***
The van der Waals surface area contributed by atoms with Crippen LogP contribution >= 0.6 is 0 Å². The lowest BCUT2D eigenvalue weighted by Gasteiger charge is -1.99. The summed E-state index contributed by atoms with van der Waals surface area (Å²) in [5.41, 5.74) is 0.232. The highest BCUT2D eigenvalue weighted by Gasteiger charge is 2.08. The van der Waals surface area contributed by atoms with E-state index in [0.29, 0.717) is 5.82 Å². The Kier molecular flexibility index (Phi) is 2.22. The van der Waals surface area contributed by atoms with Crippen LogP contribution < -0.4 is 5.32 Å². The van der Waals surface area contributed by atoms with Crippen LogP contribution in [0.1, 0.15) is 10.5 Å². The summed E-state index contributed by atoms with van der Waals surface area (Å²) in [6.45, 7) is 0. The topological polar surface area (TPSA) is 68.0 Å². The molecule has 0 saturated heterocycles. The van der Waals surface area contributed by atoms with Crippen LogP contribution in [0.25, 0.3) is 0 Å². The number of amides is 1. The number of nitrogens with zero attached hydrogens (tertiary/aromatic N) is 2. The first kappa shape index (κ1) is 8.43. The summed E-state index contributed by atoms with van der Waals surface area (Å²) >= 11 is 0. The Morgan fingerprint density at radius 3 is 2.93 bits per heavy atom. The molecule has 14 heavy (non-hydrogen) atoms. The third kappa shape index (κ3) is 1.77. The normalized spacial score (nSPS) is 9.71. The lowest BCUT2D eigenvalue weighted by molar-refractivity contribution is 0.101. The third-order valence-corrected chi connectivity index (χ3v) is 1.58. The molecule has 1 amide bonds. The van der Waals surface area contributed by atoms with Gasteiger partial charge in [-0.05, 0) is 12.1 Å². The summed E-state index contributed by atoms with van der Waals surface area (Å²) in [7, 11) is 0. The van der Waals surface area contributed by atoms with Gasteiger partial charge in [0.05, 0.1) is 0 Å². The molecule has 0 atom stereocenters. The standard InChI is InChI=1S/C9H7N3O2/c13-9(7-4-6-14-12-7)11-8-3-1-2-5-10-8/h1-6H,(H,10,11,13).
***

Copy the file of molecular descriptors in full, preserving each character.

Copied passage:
The van der Waals surface area contributed by atoms with Crippen LogP contribution >= 0.6 is 0 Å². The lowest BCUT2D eigenvalue weighted by Gasteiger charge is -1.99. The summed E-state index contributed by atoms with van der Waals surface area (Å²) in [5.41, 5.74) is 0.232. The highest BCUT2D eigenvalue weighted by Gasteiger charge is 2.08. The van der Waals surface area contributed by atoms with E-state index in [0.29, 0.717) is 5.82 Å². The Kier molecular flexibility index (Phi) is 2.22. The van der Waals surface area contributed by atoms with Crippen LogP contribution < -0.4 is 5.32 Å². The van der Waals surface area contributed by atoms with Crippen LogP contribution in [0.1, 0.15) is 10.5 Å². The summed E-state index contributed by atoms with van der Waals surface area (Å²) in [6.45, 7) is 0. The topological polar surface area (TPSA) is 68.0 Å². The molecule has 0 saturated heterocycles. The van der Waals surface area contributed by atoms with Crippen LogP contribution in [0.25, 0.3) is 0 Å². The number of amides is 1. The number of nitrogens with zero attached hydrogens (tertiary/aromatic N) is 2. The first kappa shape index (κ1) is 8.43. The summed E-state index contributed by atoms with van der Waals surface area (Å²) >= 11 is 0. The Morgan fingerprint density at radius 3 is 2.93 bits per heavy atom. The molecule has 14 heavy (non-hydrogen) atoms. The third kappa shape index (κ3) is 1.77. The normalized spacial score (nSPS) is 9.71. The lowest BCUT2D eigenvalue weighted by molar-refractivity contribution is 0.101. The third-order valence-corrected chi connectivity index (χ3v) is 1.58. The molecule has 1 amide bonds. The van der Waals surface area contributed by atoms with Gasteiger partial charge in [-0.05, 0) is 12.1 Å². The summed E-state index contributed by atoms with van der Waals surface area (Å²) in [7, 11) is 0. The van der Waals surface area contributed by atoms with Gasteiger partial charge in [0.05, 0.1) is 0 Å². The molecule has 0 atom stereocenters. The standard InChI is InChI=1S/C9H7N3O2/c13-9(7-4-6-14-12-7)11-8-3-1-2-5-10-8/h1-6H,(H,10,11,13).